“Susanna and the elders” in Italian 17th-century art

Domenichino (ma recentemente attribuito ad Annibale Carracci),

Domenico Zampieri, Domenichino (though recently attributed to Annibale Carracci), "Susanna and the Elders", 1603, oil on table, Galleria Doria Pamphilj, Rome

The biblical episode of Susanna’s encounter with two elders was a popular theme among Italian artists in the 17th century. The story of how two old men accost and falsely accuse the beautiful, young woman from Babylon – named after the Egyptian word meaning “lotus flower”, a symbol of purity – was represented by a number of painters.

Artemisia Gentileschi (Rome, 1593-Naples, 1653), for example, is attributed at least three paintings on this subject, which she supposedly created between 1610 and 1649. Some critics say she was drawn to the story also because it resonated with facts in her own life, marked by a complicated relationship with her father Orazio, and by her rape by painter Agostino Tassi in 1611.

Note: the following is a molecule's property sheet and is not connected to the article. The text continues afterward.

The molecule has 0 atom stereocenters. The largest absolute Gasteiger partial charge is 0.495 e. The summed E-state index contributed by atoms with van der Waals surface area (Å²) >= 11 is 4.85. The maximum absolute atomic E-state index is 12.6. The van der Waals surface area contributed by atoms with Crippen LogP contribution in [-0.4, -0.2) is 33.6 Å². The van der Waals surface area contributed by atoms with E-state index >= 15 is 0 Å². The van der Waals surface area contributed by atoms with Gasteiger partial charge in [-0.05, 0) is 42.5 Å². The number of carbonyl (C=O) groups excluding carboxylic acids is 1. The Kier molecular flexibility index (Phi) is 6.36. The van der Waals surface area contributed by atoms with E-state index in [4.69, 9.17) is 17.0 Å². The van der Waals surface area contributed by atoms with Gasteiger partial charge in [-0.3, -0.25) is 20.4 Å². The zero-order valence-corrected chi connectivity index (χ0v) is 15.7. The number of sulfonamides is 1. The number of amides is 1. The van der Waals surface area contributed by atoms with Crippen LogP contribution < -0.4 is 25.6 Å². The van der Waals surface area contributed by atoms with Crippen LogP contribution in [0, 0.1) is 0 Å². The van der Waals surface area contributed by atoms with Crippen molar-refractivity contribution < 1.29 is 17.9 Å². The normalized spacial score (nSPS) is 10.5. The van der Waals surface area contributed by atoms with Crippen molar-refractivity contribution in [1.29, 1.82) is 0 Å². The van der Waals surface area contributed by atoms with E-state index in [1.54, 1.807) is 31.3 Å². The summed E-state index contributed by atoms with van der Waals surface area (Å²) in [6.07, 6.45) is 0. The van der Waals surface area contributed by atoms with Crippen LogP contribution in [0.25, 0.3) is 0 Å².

Here is a gallery dedicated to portraits of Susanna in the 1600s. At the time, her chastity and faithfulness to her husband were embodied, ironically, by extremely sensual women.

February 4, 2015